On November 6, 2014, a truck left Gaza on what one might call a historic trip. The cardboard boxes it was carrying, loaded with ten tons of cucumbers, were to be sold in Hebron. It was the first time Israel allowed Gaza goods to be sold on the private market in the West Bank in seven and a half years. Since that morning, hundreds of trucks loaded with goods have left Gaza for West Bank markets, which had been blocked to Gaza residents since Hamas took control the Strip.
Given that Israel and the West Bank had been Gaza’s main trade destinations until 2007, the ban on accessing these markets virtually eliminated economic life in Gaza and produced disparities between the two parts of the Palestinian territory with respect to nearly every economic parameter. Allowing the sale of Gaza made and grown goods in the West Bank, and recently also in Israel to a limited degree, is critical and gives ground for cautious optimism.
Around the same time, we brought together leading figures in five manufacturing sectors in Gaza for focus group discussions. We wanted to understand what the potential of trade with the West Bank means to them, and what obstacles they face. Each focus group included representatives from one of Gaza’s main productive sectors: furniture, agriculture, textile, food processing and information and communication technology (ICT). Participants discussed the many years of closure, shared their thoughts on accessing West Bank markets, the obstacles that stand in their way and their hope for a better future.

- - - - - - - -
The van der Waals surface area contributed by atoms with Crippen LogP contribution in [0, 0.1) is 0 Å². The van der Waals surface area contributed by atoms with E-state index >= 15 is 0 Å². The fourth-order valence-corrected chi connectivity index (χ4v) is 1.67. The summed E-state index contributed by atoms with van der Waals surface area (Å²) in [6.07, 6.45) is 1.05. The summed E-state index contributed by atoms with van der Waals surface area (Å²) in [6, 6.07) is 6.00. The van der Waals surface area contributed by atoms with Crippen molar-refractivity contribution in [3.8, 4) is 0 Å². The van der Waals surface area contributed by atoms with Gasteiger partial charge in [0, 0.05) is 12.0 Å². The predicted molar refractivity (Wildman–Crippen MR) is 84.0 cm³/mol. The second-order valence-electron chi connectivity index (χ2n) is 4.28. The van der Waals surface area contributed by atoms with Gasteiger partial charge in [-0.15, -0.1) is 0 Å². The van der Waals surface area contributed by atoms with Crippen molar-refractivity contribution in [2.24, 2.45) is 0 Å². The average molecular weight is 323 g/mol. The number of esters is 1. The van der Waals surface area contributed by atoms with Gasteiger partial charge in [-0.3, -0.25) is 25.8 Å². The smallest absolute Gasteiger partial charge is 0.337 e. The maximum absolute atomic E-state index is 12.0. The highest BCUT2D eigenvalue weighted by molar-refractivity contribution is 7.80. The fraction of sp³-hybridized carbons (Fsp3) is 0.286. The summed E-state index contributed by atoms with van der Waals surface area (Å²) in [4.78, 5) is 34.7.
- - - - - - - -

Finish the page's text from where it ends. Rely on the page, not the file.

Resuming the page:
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Many estimated that under reasonable access conditions, they would be able to sell between 30% and 90% of their output capacity in the West Bank (figures vary depending on the sector and the manufacturer). Many also think that despite the acute difficulties they face, they maintain inherent advantages over West Bank manufacturers. People in the furniture industry spoke about a skilled labor force, while other sectors mentioned competitive prices, the high quality of their goods and business relationships that have survived the closure.
But there are difficulties. Renewing trade requires rekindling personal relationships and undertaking market, product and cost assessments in a market which has obviously changed and adjusted since Gaza was cut off from it. None of this can happen without a significant overhaul of travel restrictions. This is very much the case for Gaza ICT companies, whose representatives talked about lost tenders and relationships that fell apart over the years. But it’s also true for farmers, furniture traders and textile and food processing company executives. Many mentioned the high cost of shipping goods through Kerem Shalom Crossing and the constant fear, predicated on years of experience, of unpredictable closings of the crossing.
The separation policy, through which Israel hoped to further political and security goals by cutting Gaza off from the West Bank, has failed. Civilians have paid the price. Top security officials are now saying that Palestinian economic recovery, particularly in Gaza, is key for regional security, expressing active support for measures that would help this recovery along.
Many of the challenges mentioned in the focus groups can be overcome without investing much time or money, but rather just a good dose of political and goodwill. Israel holds the key, because Israel operates the only commercial crossing serving Gaza’s 1.8 million residents and the only pedestrian crossing connecting it to the other part of the Palestinian territory. When the ban on access to West Bank markets was reversed, Gaza manufacturers and traders jumped on it, sending goods through almost immediately. This demonstrated how much its residents yearn for a future that offers better possibilities.